Stripping down the dress code

Sara Schleede, Staffer

When it comes to school punishment, house offices become a purgatory for those who forget their IDs and break dress code.

Those heinous gray baggy sweatpants turn passing periods into walks of shame. The sweats are doled out as if to expose dress code wrongdoers. When kids get detentions it isn’t written on their forehead, so why should dress code punishment be so blatant and humiliating?

Some days, house offices have attended to so many ripped-jean-and-short-skirt clad teen girls that they have run out of the unstylish pants alternative. So much time is taken up enforcing dress code that the emphasis has become not being a good student but dressing the part as one.

The fact of the matter is, there are more important things to worry about in school than clothing. Teachers are there to teach and students to learn; school hours don’t need to be spent playing dress up. With constant due dates, quizzes and tests, the average student’s mind is focused on things other than finding sweaters to cover up spaghetti strap tops.

Most dress code rules regard females. Sure, boys aren’t allowed to have unkempt facial hair and sag their pants, but the list of restrictions against girl’s clothing is never ending. No tank tops. No halter tops. No leggings. No skirts or shorts past mid thigh. No bare midriffs. The list goes on.

All of these rules are created to prevent distractions and create a modest learning environment, insinuating that the school population will not be able to learn properly with a bare shoulder or belly button in sight.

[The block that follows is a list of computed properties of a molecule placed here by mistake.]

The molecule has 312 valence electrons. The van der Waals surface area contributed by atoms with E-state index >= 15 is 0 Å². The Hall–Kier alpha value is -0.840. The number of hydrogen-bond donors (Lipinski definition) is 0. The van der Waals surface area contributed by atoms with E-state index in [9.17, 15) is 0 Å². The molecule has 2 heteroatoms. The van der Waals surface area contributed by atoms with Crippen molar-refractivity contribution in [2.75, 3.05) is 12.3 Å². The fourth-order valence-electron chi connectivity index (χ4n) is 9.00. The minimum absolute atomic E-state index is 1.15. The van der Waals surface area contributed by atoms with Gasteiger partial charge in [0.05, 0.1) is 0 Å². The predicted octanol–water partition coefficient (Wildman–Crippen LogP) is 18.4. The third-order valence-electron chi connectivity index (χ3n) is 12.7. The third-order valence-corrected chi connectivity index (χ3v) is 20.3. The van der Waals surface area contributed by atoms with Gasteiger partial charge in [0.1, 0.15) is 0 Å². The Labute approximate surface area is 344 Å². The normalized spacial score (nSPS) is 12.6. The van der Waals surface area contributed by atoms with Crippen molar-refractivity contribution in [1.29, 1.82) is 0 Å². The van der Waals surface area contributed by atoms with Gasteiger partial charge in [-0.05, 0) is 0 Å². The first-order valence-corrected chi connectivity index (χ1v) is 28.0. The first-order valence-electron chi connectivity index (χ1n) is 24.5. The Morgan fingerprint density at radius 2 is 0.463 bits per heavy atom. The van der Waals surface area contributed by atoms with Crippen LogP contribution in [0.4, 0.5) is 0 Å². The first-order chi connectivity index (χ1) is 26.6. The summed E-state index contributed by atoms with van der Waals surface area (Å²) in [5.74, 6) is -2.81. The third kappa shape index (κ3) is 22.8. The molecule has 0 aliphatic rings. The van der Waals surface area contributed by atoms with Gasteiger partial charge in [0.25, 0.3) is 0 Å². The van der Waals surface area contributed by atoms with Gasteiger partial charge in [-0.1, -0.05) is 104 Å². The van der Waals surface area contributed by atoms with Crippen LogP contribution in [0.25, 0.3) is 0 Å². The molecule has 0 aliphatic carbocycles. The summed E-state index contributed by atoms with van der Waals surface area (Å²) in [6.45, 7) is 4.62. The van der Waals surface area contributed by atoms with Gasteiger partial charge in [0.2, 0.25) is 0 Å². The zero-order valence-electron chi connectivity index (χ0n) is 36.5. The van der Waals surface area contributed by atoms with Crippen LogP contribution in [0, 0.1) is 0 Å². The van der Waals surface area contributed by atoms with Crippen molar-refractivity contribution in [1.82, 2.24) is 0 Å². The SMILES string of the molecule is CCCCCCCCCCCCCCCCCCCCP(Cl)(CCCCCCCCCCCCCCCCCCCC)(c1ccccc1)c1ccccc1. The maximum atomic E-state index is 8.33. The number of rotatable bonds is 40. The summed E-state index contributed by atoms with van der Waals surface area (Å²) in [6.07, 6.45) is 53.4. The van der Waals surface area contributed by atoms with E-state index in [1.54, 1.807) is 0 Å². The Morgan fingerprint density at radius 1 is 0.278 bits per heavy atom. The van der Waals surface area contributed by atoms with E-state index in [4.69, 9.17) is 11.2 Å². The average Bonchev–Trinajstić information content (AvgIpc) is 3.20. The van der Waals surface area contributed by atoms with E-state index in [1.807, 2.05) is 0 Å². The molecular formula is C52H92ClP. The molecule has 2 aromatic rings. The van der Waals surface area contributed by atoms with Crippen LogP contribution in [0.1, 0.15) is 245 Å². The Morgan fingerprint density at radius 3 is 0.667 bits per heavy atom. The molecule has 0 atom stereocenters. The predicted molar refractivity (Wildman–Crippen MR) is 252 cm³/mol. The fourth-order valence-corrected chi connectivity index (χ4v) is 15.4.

A sweater with an itchy tag is distracting. Bare shoulders are not.

It would be reasonable for the school to have a problem with girls dressing like one of Nicki Minaj’s backup dancers, school just isn’t the place to bear it all. However, the strict dress code rules imply that girls should hide themselves to be serious students, as well as help guys be serious students who aren’t ogling at short skirts.

This standard is unfair to both males and females. Girls shouldn’t make their clothing decisions based on how they affect guys, and guys aren’t Neanderthals drooling over girls. The idea that girls should cover their shoulders and hide their legs so that boys aren’t sent into a frenzy is ridiculous.

There are stories in the news all the time about girls being harshly punished for one dress code violation. Just recently a sophomore in Florida was forced into a baggy t-shirt and red sweats with “dress code violation” written across the front after her nearly to-the-knees skirt was deemed too short. The schools that are doing things like this are prioritizing correct clothing over a student’s education. Sure, if the girls are getting sent home after repeatedly breaking the rules they deserve that punishment. Rules are rules. However, no matter what rule is being broken, being immediately sent home because of it is excessive and unfair.

This dress code madness and confusion needs to stop. Let’s stop handing out ugly gray sweatpants like free samples at a grocery store. Let’s focus on learning rather than focus on the outer appearance, and teach the idea that girls are not displays for boys, and boys are not slaves to their hormones.